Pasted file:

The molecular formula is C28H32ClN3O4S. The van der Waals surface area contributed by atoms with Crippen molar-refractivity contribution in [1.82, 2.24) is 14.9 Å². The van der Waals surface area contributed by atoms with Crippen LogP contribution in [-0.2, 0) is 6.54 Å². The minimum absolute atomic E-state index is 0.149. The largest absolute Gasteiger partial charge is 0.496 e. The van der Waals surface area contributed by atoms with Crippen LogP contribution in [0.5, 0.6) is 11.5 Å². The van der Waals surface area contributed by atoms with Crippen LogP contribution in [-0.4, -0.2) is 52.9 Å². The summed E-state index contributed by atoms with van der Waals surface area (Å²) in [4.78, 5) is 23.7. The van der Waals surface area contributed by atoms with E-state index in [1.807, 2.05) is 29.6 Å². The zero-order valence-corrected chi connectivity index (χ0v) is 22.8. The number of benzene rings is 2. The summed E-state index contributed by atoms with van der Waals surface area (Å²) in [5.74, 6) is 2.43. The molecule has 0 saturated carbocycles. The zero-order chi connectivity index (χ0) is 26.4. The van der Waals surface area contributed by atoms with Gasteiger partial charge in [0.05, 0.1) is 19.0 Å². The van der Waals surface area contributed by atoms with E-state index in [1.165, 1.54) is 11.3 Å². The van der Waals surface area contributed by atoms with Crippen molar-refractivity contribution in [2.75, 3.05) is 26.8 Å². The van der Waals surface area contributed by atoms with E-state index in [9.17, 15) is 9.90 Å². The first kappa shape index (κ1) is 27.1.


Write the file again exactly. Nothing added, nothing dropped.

The molecular formula is C28H32ClN3O4S. The van der Waals surface area contributed by atoms with Crippen molar-refractivity contribution in [1.82, 2.24) is 14.9 Å². The van der Waals surface area contributed by atoms with Crippen LogP contribution in [-0.2, 0) is 6.54 Å². The minimum absolute atomic E-state index is 0.149. The largest absolute Gasteiger partial charge is 0.496 e. The van der Waals surface area contributed by atoms with Crippen LogP contribution in [0.5, 0.6) is 11.5 Å². The van der Waals surface area contributed by atoms with Crippen LogP contribution in [-0.4, -0.2) is 52.9 Å². The summed E-state index contributed by atoms with van der Waals surface area (Å²) in [4.78, 5) is 23.7. The van der Waals surface area contributed by atoms with E-state index in [1.807, 2.05) is 29.6 Å². The zero-order valence-corrected chi connectivity index (χ0v) is 22.8. The number of benzene rings is 2. The summed E-state index contributed by atoms with van der Waals surface area (Å²) in [5.74, 6) is 2.43. The molecule has 0 saturated carbocycles. The zero-order chi connectivity index (χ0) is 26.4. The van der Waals surface area contributed by atoms with Gasteiger partial charge in [0.05, 0.1) is 19.0 Å². The van der Waals surface area contributed by atoms with E-state index in [1.165, 1.54) is 11.3 Å². The van der Waals surface area contributed by atoms with Crippen molar-refractivity contribution in [2.75, 3.05) is 26.8 Å². The van der Waals surface area contributed by atoms with E-state index in [9.17, 15) is 9.90 Å². The first kappa shape index (κ1) is 27.1.